Note that with the full-colour Background layer (or a copy of it) selected, the preview window in the Add Noise dialog box will show in full-colour, excluding the two adjustment layers – don’t worry about this.

08. Add Gaussian blur


Adjust the noise levels until they look right for your photo [click the icon to enlarge the image]

Still in the Add Noise dialog, make sure Gaussian is selected under Distribution and that the box beside Monochromatic is checked. Now adjust the Amount field or the slider beneath it to set the right amount of noise. We went with 10 per cent for this photograph.

When you’re satisfied, click OK to apply the film grain noise to the photograph. If your results aren’t ideal, you can always undo the application of Noise and then use the Add Noise filter again.

09. Push things further


Try adding a frame or distressing your photo further with a Photoshop brush

You now have a sepia-toned image that looks like it really is old. From here, you can use the image as is, or work with it a little further. You might want to consider adding some scratches, nicks, and dust to further age the photograph. 

You can do that yourself with a simple round paintbrush, or using one of the numerous sets of special Photoshop brushes – for inspiration, take a look at the ‘grunge’ section of our round-up of free Photoshop brushes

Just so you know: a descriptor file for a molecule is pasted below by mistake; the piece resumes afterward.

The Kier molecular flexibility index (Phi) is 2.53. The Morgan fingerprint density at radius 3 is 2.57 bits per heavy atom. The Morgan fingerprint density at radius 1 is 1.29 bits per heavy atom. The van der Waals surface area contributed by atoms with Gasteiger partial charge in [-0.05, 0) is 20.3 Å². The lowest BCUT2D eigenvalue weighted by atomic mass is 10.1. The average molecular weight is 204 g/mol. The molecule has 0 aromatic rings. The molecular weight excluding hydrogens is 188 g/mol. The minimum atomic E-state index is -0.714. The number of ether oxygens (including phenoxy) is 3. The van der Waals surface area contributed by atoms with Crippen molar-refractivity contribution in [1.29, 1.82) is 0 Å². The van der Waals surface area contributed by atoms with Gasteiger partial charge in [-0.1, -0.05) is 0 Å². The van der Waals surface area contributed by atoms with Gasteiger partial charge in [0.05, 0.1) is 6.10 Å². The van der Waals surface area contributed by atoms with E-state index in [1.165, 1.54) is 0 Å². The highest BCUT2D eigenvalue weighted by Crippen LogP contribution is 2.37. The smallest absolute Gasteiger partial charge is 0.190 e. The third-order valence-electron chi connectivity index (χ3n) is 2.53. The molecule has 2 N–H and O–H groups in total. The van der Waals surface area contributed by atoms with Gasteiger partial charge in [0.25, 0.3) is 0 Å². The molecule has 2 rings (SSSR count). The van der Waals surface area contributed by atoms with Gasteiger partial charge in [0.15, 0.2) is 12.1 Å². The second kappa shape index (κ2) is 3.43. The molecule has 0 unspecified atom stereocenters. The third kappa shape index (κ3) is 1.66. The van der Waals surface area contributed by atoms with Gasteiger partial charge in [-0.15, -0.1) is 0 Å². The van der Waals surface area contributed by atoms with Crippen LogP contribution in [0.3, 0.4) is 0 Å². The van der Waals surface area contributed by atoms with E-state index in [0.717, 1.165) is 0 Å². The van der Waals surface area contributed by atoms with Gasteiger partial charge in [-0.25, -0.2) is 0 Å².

You might even want to add a frame and background to the image, which we’ve done in the final image above using a different set of free brushes by MiloArtDesign (download them here) and another stock photo.

If you’d like to learn more techniques and tricks for working with gradient maps in Photoshop or with monotone, duotone, and tritone in Photoshop or InDesign, take a look at the two-in-one Pluralsight video course, Designing in Duotone in Photoshop and InDesign.


Before and after compared [click the icon to enlarge the image]

About Pluralsight

Pluralsight is an enterprise technology learning platform that delivers a unified, end to end learning experience for businesses across the globe. Through a subscription service, companies are empowered to move at the speed of technology, increasing proficiency, innovation, and efficiency. For a free trial and more information, visit www.pluralsight.com.